Controversial wildlife management has Colorado on the defensive


Bighorn lying in field
Photo credits: Shutterstock

Wildlife management procedure is not always met with full support. Colorado’s bighorn sheep practice is under fire after Colorado Parks and Wildlife (CPW) euthanized six bighorn sheep in the San Juan Mountains. The animals had come in contact with domestic sheep, which according to CPW procedure, meant that the impacted animals must be put down for the safety of the other wild bighorns.

“When you have the lambs dying, it’s hard to build a population,” CPW spokesman Joe Lewandowski told The Durango Herald. “As wildlife managers, we look at populations, not individual animals. In this case, we know an individual animal could spread disease to the larger herd, and then we have a bigger problem.”

In fact, this particular bighorn management strategy has been in place since 2009 and, according to The Durango Herald, renewed by CPW in 2014. It appears that the problem isn’t necessarily that infected bighorns must be eliminated to protect healthy ones, but, rather, how many CPW had to put down in this particular area in such a short timeframe. Historically, only one bighorn has been euthanized in the San Juan Mountains in the past five years.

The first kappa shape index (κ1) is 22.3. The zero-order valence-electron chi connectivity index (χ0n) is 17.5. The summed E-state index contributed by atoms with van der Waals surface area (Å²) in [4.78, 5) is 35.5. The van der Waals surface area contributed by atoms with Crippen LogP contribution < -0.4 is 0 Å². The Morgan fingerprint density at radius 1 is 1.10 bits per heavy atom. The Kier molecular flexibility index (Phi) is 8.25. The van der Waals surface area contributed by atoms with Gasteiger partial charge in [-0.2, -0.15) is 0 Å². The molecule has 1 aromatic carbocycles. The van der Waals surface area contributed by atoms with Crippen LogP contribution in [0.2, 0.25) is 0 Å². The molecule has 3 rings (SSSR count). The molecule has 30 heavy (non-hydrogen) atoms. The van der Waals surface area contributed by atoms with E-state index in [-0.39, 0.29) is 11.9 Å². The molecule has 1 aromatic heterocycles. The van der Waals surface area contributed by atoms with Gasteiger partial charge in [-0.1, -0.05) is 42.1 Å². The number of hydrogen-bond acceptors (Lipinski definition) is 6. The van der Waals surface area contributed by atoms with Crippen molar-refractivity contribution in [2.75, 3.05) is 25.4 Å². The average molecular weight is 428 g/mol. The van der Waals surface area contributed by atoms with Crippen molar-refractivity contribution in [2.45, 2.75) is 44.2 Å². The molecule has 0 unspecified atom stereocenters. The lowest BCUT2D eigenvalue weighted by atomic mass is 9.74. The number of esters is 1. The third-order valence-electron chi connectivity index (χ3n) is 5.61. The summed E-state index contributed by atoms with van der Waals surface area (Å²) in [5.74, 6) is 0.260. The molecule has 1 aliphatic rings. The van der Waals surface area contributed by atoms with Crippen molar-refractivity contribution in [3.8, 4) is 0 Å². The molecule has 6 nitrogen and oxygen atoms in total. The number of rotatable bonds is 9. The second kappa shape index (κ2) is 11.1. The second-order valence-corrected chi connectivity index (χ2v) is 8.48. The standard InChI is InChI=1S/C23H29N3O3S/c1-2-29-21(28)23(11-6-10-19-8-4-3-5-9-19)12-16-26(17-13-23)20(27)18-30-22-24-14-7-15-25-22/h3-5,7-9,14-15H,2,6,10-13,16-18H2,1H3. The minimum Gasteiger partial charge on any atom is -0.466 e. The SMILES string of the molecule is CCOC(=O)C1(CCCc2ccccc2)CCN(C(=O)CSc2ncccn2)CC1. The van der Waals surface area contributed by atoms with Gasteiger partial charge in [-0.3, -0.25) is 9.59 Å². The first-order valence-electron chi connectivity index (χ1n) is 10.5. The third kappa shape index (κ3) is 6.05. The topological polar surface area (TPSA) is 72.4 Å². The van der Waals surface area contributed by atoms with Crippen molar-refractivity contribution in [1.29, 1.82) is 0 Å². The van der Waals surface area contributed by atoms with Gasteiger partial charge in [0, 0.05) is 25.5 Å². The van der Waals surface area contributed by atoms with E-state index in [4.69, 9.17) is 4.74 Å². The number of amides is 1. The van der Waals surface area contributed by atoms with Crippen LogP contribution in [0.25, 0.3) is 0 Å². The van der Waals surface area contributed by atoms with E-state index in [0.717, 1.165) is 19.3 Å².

“This is not something we want to do or like to do,” says Lewandowski. “But it’s smart management. Our job is to protect a population, and this isn’t going to affect the overall population.”

If the spread of disease means that this many bighorns need to be removed, that makes many who utilize the Weminuche Wilderness wonder what the future will hold for both the bighorns and this region. Many ranchers like those associated with the Colorado Wool Growers Association depend on the use of public land for their livelihood. Yet, better borders and fences could eliminate the interaction between domestic and wild sheep, which would be beneficial for both sides.

“Young rams, in particular, tend to wander when those herds start doing better,” Terry Meyers, executive director for Rocky Mountain Bighorn Society, told The Durango Herald. “And we would like to limit those interactions so they don’t have to remove that many wild sheep a year, and we’d like to do that by effective separation.”

A final decision regarding the 760-square-mile Weminuche Wilderness should be announced in January and will consider the current ramifications of the domestic and wild sheep in the decision.

Stay tuned to goHUNT for further details.

 

 

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